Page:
Sri Lankan culture is parceled with a number of taboo words. The word ‘sex’ takes a foremost place on this list. Reflection of it as a taboo word itself has gained attention towards sex and its aspects among citizens. This, in turn, has resulted in an increase of inquisitiveness in children. Excitement is what drives the youth and experimenting; exploring new ends would eventually result in undesirable incidents. This could be prevented if these kids were properly educated from grade one and not making it a buried topic.
It’s not surprising that the addition of sex education to the stereotypic curriculum is viewed as an out of bounds change. When the word gets out, political parties, buddhist scholars, media and child protection authorities would rally around the education ministry asking for such curricula to be abolished. After all, Lankans are only sensible in walking about the streets under the scorching sun chanting slogans which they have little or no understanding of whatsoever. Thus it is much talked about the need for the introduction of sex education to Sri Lanka now. But are we really aware of the reasons for why it is needed?
Colombo International School (CSI) introduced this concept of sex education to the students back in 2010 in the form of a booklet. It was distributed among students of 12 to 13 years of age within the school. A particular session was not allocated for the subject to be taught it was merely distributed among the kids to be referred when at home. Ideally CSI could have allocated a certain time and introduced this as a subject to practice humanity along with well-qualified instructors and teachers to make the concept more successful.
However, the uproar was caused by the book “Moral Issues” by Joe Jenkins. The book was approved by the UK education authorities and published by one of the most distinguished publishers that is Heinemann Educations. The authorities and the media reacted to this as if there was indecent sex education in the school and every child above 12 years were asked to have sex. It was deduced as if all the kids were in danger of becoming immoral due to the book.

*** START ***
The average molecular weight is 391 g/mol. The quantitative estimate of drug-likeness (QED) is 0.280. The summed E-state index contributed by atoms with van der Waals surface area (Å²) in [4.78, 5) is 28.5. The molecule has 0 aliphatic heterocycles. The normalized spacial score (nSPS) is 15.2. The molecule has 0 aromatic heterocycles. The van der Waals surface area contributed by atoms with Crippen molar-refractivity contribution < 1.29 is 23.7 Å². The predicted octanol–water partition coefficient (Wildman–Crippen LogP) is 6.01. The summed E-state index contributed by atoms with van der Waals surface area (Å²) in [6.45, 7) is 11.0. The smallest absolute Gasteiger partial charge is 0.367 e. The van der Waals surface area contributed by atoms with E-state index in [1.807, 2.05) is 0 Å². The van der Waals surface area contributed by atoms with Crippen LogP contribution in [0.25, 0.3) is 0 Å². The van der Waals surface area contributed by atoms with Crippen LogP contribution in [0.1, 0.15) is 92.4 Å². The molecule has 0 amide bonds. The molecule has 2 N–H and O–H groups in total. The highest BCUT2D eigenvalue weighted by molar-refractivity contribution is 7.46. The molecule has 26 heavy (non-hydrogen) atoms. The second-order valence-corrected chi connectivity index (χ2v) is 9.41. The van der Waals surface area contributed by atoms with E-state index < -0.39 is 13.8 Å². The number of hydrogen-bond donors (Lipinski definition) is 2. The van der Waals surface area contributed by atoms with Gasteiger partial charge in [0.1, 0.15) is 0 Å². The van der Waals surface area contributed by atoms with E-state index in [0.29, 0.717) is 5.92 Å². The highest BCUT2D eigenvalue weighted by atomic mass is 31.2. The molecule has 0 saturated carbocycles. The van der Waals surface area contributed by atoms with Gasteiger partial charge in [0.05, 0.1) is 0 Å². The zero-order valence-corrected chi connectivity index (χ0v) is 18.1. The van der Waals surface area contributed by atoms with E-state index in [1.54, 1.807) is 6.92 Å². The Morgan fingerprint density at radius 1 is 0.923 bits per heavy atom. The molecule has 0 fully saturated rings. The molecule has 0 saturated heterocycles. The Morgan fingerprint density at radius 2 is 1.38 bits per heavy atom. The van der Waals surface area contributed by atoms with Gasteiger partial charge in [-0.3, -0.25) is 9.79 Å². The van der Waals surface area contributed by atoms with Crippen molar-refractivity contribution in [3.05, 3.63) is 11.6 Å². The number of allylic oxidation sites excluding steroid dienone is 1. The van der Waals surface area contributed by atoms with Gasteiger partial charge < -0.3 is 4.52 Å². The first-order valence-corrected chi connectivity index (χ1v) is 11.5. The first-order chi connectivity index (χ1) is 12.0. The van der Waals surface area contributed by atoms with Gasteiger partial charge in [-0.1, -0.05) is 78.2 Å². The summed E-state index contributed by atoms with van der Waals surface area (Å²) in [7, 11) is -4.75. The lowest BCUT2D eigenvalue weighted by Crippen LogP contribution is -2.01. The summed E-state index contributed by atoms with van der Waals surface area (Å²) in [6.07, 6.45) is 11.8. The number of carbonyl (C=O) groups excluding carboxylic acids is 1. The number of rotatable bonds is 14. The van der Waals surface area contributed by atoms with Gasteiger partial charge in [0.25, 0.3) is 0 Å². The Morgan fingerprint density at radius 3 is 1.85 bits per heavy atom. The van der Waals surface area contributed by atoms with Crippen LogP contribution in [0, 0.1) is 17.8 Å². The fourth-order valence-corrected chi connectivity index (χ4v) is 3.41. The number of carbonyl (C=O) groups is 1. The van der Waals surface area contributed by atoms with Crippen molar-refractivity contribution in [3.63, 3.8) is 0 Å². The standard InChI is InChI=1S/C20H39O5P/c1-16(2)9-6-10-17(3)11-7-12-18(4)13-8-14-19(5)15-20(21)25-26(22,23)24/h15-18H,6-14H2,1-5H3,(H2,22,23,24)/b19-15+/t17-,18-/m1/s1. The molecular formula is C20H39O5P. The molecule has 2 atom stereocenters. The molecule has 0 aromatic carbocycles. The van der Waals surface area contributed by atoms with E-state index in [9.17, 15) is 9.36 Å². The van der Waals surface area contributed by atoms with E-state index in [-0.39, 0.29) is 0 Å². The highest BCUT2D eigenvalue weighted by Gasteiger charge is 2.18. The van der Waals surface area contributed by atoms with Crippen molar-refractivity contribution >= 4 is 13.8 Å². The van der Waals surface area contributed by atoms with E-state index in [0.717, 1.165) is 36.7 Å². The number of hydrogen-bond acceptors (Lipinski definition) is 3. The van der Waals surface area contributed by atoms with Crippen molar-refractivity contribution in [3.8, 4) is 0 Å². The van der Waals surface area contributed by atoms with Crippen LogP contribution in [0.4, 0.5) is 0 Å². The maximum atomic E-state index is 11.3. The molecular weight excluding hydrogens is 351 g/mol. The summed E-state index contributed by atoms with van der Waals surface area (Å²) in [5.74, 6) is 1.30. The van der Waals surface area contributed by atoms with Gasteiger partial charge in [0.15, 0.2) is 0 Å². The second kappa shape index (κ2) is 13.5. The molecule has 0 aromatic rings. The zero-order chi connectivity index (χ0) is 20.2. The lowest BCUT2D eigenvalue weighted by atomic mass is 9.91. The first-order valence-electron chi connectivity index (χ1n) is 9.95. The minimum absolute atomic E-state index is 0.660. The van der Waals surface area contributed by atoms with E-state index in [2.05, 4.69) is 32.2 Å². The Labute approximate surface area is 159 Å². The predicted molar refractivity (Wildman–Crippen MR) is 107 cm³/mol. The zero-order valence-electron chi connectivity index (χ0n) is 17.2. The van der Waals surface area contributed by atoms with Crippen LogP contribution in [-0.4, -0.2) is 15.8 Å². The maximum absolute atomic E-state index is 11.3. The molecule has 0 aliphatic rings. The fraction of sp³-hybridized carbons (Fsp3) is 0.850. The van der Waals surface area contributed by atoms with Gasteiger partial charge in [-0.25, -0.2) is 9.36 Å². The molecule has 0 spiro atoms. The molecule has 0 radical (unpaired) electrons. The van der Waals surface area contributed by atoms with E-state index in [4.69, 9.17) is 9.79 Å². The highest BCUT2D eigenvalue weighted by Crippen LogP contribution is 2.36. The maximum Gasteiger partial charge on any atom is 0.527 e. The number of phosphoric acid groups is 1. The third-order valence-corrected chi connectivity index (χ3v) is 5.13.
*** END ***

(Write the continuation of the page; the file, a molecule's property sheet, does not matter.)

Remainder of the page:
The lack of awareness
The main reason to why we need to educate our children is that statistics depicts, over the years the number of Sexually Transmitted Diseases and unplanned pregnancies are on the rise. These occur due to less awareness and guidance that the children receive on these topics. Along with puberty and the sudden changes in the levels of hormones, it’s impossible to stop the change of emotions within oneself. When the young start exploring themselves with no knowledge but leading themselves based on their emotions, it’s no wonder that the rate of unplanned pregnancies and STDs are on the rise.
How many of the children are aware of the contraceptive methods or either any knowledge of how these Sexually Transmitted Diseases transmit? Let’s forget the children for a moment. The majority of the adults are not even aware of these important areas. Knowledge is the key to understanding and the solution to the crisis. Should an elementary understanding on these matters at least be provided, the situation could be controlled and reduced to a certain extent.